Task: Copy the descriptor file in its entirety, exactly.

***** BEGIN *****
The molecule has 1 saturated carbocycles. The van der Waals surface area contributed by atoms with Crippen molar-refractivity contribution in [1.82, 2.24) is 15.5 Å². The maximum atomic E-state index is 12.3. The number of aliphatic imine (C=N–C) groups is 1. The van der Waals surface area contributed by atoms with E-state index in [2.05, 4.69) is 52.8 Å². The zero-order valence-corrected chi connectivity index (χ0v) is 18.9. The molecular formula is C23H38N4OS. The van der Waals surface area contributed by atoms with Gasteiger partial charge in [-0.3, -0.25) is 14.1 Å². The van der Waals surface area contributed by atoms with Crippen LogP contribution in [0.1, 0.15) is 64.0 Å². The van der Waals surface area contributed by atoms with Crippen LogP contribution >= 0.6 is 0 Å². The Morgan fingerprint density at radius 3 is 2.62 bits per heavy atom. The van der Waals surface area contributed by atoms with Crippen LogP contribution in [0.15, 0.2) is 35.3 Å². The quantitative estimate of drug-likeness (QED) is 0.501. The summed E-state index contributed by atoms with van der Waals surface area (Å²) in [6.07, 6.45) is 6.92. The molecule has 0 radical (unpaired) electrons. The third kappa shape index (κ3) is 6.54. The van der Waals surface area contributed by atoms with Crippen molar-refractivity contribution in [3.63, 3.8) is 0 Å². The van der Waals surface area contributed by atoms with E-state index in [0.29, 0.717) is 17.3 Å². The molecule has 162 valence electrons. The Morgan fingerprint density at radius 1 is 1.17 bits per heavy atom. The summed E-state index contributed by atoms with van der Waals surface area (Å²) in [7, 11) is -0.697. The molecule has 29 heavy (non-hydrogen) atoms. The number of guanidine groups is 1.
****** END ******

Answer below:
The molecule has 1 saturated carbocycles. The van der Waals surface area contributed by atoms with Crippen molar-refractivity contribution in [1.82, 2.24) is 15.5 Å². The maximum atomic E-state index is 12.3. The number of aliphatic imine (C=N–C) groups is 1. The van der Waals surface area contributed by atoms with E-state index in [2.05, 4.69) is 52.8 Å². The zero-order valence-corrected chi connectivity index (χ0v) is 18.9. The molecular formula is C23H38N4OS. The van der Waals surface area contributed by atoms with Gasteiger partial charge in [-0.3, -0.25) is 14.1 Å². The van der Waals surface area contributed by atoms with Crippen LogP contribution in [0.1, 0.15) is 64.0 Å². The van der Waals surface area contributed by atoms with Crippen LogP contribution >= 0.6 is 0 Å². The Morgan fingerprint density at radius 3 is 2.62 bits per heavy atom. The van der Waals surface area contributed by atoms with Crippen LogP contribution in [0.15, 0.2) is 35.3 Å². The quantitative estimate of drug-likeness (QED) is 0.501. The summed E-state index contributed by atoms with van der Waals surface area (Å²) in [6.07, 6.45) is 6.92. The molecule has 0 radical (unpaired) electrons. The third kappa shape index (κ3) is 6.54. The van der Waals surface area contributed by atoms with Crippen molar-refractivity contribution in [3.63, 3.8) is 0 Å². The van der Waals surface area contributed by atoms with E-state index in [0.29, 0.717) is 17.3 Å². The molecule has 162 valence electrons. The Morgan fingerprint density at radius 1 is 1.17 bits per heavy atom. The summed E-state index contributed by atoms with van der Waals surface area (Å²) in [7, 11) is -0.697. The molecule has 29 heavy (non-hydrogen) atoms. The number of guanidine groups is 1.